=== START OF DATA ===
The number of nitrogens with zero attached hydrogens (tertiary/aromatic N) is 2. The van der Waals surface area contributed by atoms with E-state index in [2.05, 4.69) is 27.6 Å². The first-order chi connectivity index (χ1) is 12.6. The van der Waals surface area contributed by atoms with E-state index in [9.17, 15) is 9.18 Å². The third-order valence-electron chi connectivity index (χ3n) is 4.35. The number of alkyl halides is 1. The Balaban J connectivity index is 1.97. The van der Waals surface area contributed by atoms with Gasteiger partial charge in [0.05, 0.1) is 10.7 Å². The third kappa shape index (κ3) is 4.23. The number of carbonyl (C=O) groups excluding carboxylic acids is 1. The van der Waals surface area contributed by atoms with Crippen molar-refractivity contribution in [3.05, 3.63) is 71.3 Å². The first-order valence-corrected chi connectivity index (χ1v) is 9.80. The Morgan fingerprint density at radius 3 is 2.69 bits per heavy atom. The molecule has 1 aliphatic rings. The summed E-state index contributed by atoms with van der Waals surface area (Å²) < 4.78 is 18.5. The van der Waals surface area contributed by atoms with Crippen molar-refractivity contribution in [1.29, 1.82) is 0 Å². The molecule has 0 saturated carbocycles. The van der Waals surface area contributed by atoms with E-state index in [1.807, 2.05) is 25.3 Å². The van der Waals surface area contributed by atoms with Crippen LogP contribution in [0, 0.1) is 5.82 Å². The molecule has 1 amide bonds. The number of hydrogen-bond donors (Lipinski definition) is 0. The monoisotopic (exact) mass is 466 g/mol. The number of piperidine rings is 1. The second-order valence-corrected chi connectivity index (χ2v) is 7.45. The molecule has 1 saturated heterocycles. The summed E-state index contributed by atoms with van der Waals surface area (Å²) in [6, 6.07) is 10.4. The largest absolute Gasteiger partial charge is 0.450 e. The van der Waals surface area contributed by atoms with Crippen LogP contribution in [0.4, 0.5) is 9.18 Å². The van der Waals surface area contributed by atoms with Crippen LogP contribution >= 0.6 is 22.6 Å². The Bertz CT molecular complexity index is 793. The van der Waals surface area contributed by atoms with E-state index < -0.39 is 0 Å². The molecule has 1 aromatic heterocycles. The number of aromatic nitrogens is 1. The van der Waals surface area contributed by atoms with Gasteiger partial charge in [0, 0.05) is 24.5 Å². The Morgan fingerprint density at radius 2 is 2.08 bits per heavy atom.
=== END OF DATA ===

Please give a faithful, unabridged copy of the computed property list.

The number of nitrogens with zero attached hydrogens (tertiary/aromatic N) is 2. The van der Waals surface area contributed by atoms with E-state index in [2.05, 4.69) is 27.6 Å². The first-order chi connectivity index (χ1) is 12.6. The van der Waals surface area contributed by atoms with E-state index in [9.17, 15) is 9.18 Å². The third-order valence-electron chi connectivity index (χ3n) is 4.35. The number of alkyl halides is 1. The Balaban J connectivity index is 1.97. The van der Waals surface area contributed by atoms with Gasteiger partial charge in [0.05, 0.1) is 10.7 Å². The third kappa shape index (κ3) is 4.23. The number of carbonyl (C=O) groups excluding carboxylic acids is 1. The van der Waals surface area contributed by atoms with Crippen molar-refractivity contribution in [3.05, 3.63) is 71.3 Å². The first-order valence-corrected chi connectivity index (χ1v) is 9.80. The Morgan fingerprint density at radius 3 is 2.69 bits per heavy atom. The molecule has 1 aliphatic rings. The summed E-state index contributed by atoms with van der Waals surface area (Å²) < 4.78 is 18.5. The van der Waals surface area contributed by atoms with Crippen molar-refractivity contribution in [1.29, 1.82) is 0 Å². The molecule has 0 saturated carbocycles. The van der Waals surface area contributed by atoms with E-state index in [1.807, 2.05) is 25.3 Å². The van der Waals surface area contributed by atoms with Crippen LogP contribution in [0, 0.1) is 5.82 Å². The molecule has 1 amide bonds. The number of hydrogen-bond donors (Lipinski definition) is 0. The monoisotopic (exact) mass is 466 g/mol. The number of piperidine rings is 1. The second-order valence-corrected chi connectivity index (χ2v) is 7.45. The molecule has 1 saturated heterocycles. The summed E-state index contributed by atoms with van der Waals surface area (Å²) in [6, 6.07) is 10.4. The largest absolute Gasteiger partial charge is 0.450 e. The van der Waals surface area contributed by atoms with Crippen LogP contribution in [0.4, 0.5) is 9.18 Å². The van der Waals surface area contributed by atoms with Crippen LogP contribution >= 0.6 is 22.6 Å². The Bertz CT molecular complexity index is 793. The van der Waals surface area contributed by atoms with E-state index < -0.39 is 0 Å². The molecule has 1 aromatic heterocycles. The number of aromatic nitrogens is 1. The van der Waals surface area contributed by atoms with Gasteiger partial charge in [0, 0.05) is 24.5 Å². The Morgan fingerprint density at radius 2 is 2.08 bits per heavy atom.